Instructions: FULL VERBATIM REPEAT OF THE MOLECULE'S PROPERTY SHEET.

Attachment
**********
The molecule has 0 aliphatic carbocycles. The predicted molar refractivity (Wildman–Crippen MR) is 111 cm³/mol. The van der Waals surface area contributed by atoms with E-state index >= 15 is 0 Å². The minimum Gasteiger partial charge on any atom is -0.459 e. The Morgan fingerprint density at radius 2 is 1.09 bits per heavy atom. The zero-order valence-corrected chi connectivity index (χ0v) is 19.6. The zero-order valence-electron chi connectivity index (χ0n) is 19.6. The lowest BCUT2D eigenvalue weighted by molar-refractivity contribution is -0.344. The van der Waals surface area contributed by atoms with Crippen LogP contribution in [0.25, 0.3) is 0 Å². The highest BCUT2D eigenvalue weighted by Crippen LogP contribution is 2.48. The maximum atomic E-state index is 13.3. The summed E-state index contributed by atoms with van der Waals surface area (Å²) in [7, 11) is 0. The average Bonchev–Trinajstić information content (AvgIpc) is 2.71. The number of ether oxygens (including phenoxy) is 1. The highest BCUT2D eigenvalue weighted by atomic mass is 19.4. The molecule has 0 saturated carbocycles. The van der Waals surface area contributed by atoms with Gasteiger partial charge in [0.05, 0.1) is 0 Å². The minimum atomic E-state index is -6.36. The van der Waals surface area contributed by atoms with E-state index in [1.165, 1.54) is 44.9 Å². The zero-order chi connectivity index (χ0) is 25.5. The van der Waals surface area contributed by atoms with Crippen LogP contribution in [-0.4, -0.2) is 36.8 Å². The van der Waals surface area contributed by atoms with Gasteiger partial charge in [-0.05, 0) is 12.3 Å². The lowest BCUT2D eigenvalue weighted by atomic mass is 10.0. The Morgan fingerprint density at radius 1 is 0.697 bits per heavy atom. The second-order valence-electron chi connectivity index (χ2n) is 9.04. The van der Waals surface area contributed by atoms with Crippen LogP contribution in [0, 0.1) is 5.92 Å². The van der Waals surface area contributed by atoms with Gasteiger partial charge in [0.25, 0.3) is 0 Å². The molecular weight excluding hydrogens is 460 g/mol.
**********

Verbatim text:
The molecule has 0 aliphatic carbocycles. The predicted molar refractivity (Wildman–Crippen MR) is 111 cm³/mol. The van der Waals surface area contributed by atoms with E-state index >= 15 is 0 Å². The minimum Gasteiger partial charge on any atom is -0.459 e. The Morgan fingerprint density at radius 2 is 1.09 bits per heavy atom. The zero-order valence-corrected chi connectivity index (χ0v) is 19.6. The zero-order valence-electron chi connectivity index (χ0n) is 19.6. The lowest BCUT2D eigenvalue weighted by molar-refractivity contribution is -0.344. The van der Waals surface area contributed by atoms with Crippen LogP contribution in [0.25, 0.3) is 0 Å². The highest BCUT2D eigenvalue weighted by Crippen LogP contribution is 2.48. The maximum atomic E-state index is 13.3. The summed E-state index contributed by atoms with van der Waals surface area (Å²) in [7, 11) is 0. The average Bonchev–Trinajstić information content (AvgIpc) is 2.71. The number of ether oxygens (including phenoxy) is 1. The highest BCUT2D eigenvalue weighted by atomic mass is 19.4. The molecule has 0 saturated carbocycles. The van der Waals surface area contributed by atoms with Gasteiger partial charge in [0.05, 0.1) is 0 Å². The minimum atomic E-state index is -6.36. The van der Waals surface area contributed by atoms with E-state index in [1.165, 1.54) is 44.9 Å². The zero-order chi connectivity index (χ0) is 25.5. The van der Waals surface area contributed by atoms with Crippen LogP contribution in [-0.4, -0.2) is 36.8 Å². The van der Waals surface area contributed by atoms with Gasteiger partial charge in [-0.05, 0) is 12.3 Å². The lowest BCUT2D eigenvalue weighted by atomic mass is 10.0. The Morgan fingerprint density at radius 1 is 0.697 bits per heavy atom. The second-order valence-electron chi connectivity index (χ2n) is 9.04. The van der Waals surface area contributed by atoms with Crippen LogP contribution in [0, 0.1) is 5.92 Å². The van der Waals surface area contributed by atoms with Gasteiger partial charge in [0.25, 0.3) is 0 Å². The molecular weight excluding hydrogens is 460 g/mol.